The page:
Industrial Security - September 2018
25 July 2018
Mike Hurst gives an insight to educational security, which is a combination of protecting students from social and violent dangers, while also dealing with cyber-crime and radicalised students.
IN THE UK, we are fortunate that do not have the surfeit of firearms that they do in the US and this naturally reduces the risk of the mass school shootings that occur with what seems to be frighteningly often. This does not mean we are immune to these sorts of attacks. The two 14-year-old boys who were convicted of planning a Columbine-style massacre in Northallerton in Yorkshire are a reminder of what could happen.
Also, the recent rise in knife and acid attacks across the UK, London seeing a particularly severe spike, often involve school age children, but have rarely happened in-school where there is some measure of control.
At a university level, many of the issues are what you would expect when thousands of eighteen-year olds are suddenly away from home: alcohol, drugs, sexual harassment and violence, petty theft, students losing their security passes etc. The security teams often have a responsibility for looking after their general welfare of students and dealing with mental health issues that arise far too frequently.
It is worth drawing attention to the fact that suicide is the leading cause of death among young people aged 20-34 years in the UK and it is considerably higher in men, with around three times as many men dying as a result of suicide compared to women, according to statistics released by the Mental Health Foundation. While Universities have student eelfare departments who, we hope, have the skills address mental health issues, it may well be campus security officers who notice or respond to issues that may indicate a problem.
Recently though, awareness of the risks and threats has increased as has the range of issues being considered. An example is the UK having so many leading research-based universities and often commercial enterprises being spun off from them. Cyber crime and insider threats are clearly risks to intellectual property and CPNI warns that some overseas intelligence officers ‘illegals’ are operating under the guise of students. Universities also have many high value physical assets that can be targeted.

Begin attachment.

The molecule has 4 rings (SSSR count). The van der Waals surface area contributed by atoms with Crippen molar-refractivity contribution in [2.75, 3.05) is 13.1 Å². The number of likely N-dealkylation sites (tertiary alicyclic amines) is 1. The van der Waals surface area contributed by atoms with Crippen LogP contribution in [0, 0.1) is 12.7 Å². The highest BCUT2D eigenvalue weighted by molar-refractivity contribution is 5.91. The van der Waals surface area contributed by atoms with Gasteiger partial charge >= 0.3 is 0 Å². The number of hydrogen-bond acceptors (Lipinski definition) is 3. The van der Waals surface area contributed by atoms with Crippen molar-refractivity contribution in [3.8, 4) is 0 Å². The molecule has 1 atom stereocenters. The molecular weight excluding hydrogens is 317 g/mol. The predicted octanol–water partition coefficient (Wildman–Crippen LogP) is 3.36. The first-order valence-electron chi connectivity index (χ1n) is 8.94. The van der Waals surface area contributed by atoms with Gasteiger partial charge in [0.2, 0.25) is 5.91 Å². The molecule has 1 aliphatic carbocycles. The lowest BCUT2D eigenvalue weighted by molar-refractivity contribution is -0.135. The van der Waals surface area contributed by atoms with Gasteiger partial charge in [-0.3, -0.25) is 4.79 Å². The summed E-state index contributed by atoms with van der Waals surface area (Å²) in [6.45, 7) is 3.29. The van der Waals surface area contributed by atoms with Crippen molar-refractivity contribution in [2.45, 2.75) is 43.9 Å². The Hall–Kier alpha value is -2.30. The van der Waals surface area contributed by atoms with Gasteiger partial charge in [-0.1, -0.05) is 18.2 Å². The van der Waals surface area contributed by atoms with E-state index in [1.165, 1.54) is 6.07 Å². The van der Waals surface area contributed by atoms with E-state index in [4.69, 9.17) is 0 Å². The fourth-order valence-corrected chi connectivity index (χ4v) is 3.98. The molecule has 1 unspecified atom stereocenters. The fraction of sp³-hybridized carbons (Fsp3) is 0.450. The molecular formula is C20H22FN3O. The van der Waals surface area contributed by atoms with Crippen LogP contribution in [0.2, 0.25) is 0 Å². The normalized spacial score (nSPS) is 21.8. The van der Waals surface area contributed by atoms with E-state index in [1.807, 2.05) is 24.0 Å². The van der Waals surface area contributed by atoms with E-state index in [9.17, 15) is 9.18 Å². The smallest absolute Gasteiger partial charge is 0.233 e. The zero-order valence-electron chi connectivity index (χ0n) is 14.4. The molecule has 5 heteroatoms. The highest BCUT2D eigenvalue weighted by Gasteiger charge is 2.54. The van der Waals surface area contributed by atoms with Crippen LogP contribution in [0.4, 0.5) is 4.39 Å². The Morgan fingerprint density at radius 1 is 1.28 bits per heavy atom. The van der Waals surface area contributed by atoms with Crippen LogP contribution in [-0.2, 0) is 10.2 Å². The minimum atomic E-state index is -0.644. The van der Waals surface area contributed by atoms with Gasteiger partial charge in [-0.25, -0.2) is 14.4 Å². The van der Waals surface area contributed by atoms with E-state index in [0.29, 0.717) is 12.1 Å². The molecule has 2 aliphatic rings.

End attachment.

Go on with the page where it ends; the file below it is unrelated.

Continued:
Protecting school and university students has always been high on the security agenda, however, there are many newer threats and in some cases it is a case of protecting society against radicalised students. Under the Counter-Terrorism and Security Act 2015 UK universities have a statutory duty to have 'due regard to the need to prevent individuals from being drawn into terrorism'.
Recently the UK government published an updated prevent strategy document, which draws attention to the role universities play in the fight against radicalisation. They have also developed the Educate Against Hate website with its mission statement to “give teachers, parents and school leaders practical advice and information on protecting children from extremism and radicalisation.”
Preventing young people moving down a path towards radicalisation is clearly something we should all be concerned about. There is also the Desistance and Disengagement Programme for individuals who are already engaging in terrorism to disengage and reintegrate safely back into society.
A different but related announcement is Secure Schools scheme, run by the Ministry of Justice, which will allow the building of small units to promote the rehabilitation of young offenders.
This topic is also covered by the ASIS International, School Safety and Security Council, whose role is to Identify best practices and emerging trends in educational institution security and provide professional development opportunities for education administrators and security personnel. For more information, visit www.asisonline.org/get-involved/councils
Those with an interest in the field may want to contact the Association of University Chief Security Officers (www.aucso.org) who have their next annual conference on 2-4 April 2019, at Aston University, Birmingham.
Mike Hurst CPP is vice chairman of the ASIS UK Chapter and a member of its European Advisory and Leadership and Management Practices Council. For more information, visit www.asis.org.uk